Keith Hillebrandt:
Father of the Drone

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The Feeler of Sound  in his studio.
Audio Initiation
After finishing school, Hillebrandt figured that if he was going to hold down a job, then he might as well hold down a job that was related to the process of making music. He first got a job working for a tape recorder manufacturer, then moved over to work for a company called Audio Images that represented WaveFrame — a competitor to the Synclavier and Fairlight systems.

“WaveFrame put out an amazing machine for its time. It was a $120,000 computer with a built-in digital mixer with digital EQ you could automate, and a 32MB, 16-bit sampler in it,” he explains. “There was a sequencer that was built into the machine — a program called Texture that was written by Roger Powell.

“That was the first time that I’d heard such a tight-feeling sequencer, because everything was internal and it wasn’t going out to MIDI,” says Hillebrandt. “And it wasn’t until recently that I’ve been able to get that feel again out of a sequencer. Finally, with all the soft synths that are out, you can again cut out the delays of interfaces and cables and things like that.”

“You’d come up with sounds, and they would always want something even stranger,” says Hillebrandt. “This kept pushing me.”

On to StudioVision
When he got the opportunity to work for Opcode as lead tester for StudioVision, he jumped on it. Because Opcode paid him to use StudioVision all day, he could write music while testing the software. “I got to take home a lot of gear as well,” he says. “That’s where I got into the Kurzweil K2000 and VAST Synthesis, which is one of my faves.”

While he was working at Opcode, the company OSC spawned the original front-end for Pro Tools — ProDeck — and put out a sound library. “When I heard the first ‘Poke In The Ear’ CD, I was blown away, so I got in contact with them. I then made a bunch of sounds for them that eventually got onto the second and third ‘Poke In The Ear’ CDs,” explains Hillebrandt. “It was a great experience because nothing was too strange for the guys at OSC.

Diffusion Of Useful Noise
“You’d come up with sounds, and they would always want something even stranger. This kept pushing me,” he says. “Then Ron MacLeod suggested that I do my own CD-ROM, — ‘Diffusion of Useful Noise,’ which came out in 1996. Doing the CD was a lot of fun, because they gave me free reign, but they helped me in staying focused and keeping organized in assembling the library.”

But right when the library was scheduled to come out, Macromedia bought OSC. “That was the end of the OSC sound library world. So, there were about eight or nine months where Ron MacLeod, who had headed up OSC, wasn’t sure what was going to happen with my sound library,” he says.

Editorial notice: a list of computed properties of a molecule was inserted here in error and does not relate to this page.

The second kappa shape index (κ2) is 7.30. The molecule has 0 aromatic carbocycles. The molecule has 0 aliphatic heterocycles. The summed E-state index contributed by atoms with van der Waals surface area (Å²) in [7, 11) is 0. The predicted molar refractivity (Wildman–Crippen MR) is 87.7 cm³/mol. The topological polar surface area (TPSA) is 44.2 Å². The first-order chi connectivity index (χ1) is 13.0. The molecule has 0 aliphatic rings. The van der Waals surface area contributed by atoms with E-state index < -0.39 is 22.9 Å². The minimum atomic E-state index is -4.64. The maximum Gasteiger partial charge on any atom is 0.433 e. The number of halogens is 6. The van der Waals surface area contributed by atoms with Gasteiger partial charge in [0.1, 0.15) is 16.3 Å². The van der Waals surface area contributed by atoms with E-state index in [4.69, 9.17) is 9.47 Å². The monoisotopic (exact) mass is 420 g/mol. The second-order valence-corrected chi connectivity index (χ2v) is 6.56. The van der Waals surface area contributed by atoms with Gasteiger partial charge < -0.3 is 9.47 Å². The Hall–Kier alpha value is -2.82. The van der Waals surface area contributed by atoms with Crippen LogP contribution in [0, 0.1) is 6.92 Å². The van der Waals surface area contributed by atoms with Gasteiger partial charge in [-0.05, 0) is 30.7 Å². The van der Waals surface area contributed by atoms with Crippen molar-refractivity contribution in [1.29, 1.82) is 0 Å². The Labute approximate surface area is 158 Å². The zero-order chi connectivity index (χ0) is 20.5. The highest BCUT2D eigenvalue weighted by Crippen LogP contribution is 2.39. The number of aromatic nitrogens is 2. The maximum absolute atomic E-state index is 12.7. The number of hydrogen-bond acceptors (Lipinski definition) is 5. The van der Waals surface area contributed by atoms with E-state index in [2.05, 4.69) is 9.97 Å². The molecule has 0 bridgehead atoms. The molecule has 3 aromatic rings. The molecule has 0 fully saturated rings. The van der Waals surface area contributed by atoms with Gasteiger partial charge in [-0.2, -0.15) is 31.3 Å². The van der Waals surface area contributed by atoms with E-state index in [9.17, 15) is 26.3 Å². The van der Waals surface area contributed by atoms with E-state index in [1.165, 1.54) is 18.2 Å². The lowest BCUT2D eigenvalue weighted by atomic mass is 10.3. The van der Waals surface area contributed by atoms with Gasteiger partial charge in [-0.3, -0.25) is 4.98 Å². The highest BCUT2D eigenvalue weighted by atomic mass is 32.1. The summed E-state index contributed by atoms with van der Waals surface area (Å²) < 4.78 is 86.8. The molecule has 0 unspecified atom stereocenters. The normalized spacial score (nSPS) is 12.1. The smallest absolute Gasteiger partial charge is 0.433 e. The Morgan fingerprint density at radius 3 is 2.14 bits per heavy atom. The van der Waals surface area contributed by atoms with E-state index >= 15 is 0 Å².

Next page: Maker of Useful Noise

Keith Hillebrandt

1. Blessed with the Gift of Sonic Intuition
2. Father of the Drone
3. Maker of Useful Noise

Virtual Samplers & Other Effects

“I do a lot of sound design in Logic Audio, for the more rhythmic and loop-based stuff. Or if I need really precision automation. In the latest version of Logic, the automation is unbelievable! I use the new EXS sampler which has a sidechain — so I am side-chaining all my samples now. I love the EXS.

“And just having the EXS right there in your sequencer gives you one less thing to think about. It’s easier than even turning to your sampler. It doesn’t get in the way of the creative process. And the fact that the EXS24 sampler is so dialed into the Logic sequencer, the fact that you can sync everything up — all your LFOs and things like that — it doesn’t compare.

“What I’ve really started getting into recently is Native Instruments KONTAKT — that definitely takes it to a whole new level. Between the EXS and KONTAKT, I pretty much have all the sampling power I think I’m going to need.”

Useful Links

Useful Noise
Usefulnoise V.2
Jerome Dillon

DAW Software
Emagic Logic Audio

Virtual Effects & Instruments Software
Cycling ‘74 Max/MSP
Cycling ‘74 Pluggo
Emagic EXS-24
Native Instruments Absynth, Battery and Reaktor

Synths and Other Effects Processors
Nord Rack 2
Nord Modular
Electro Harmonix
Roland Jupiter 6
Roland Super Jupiter

Audio Hardware
MOTU 2408

Tannoy Reveal Monitors

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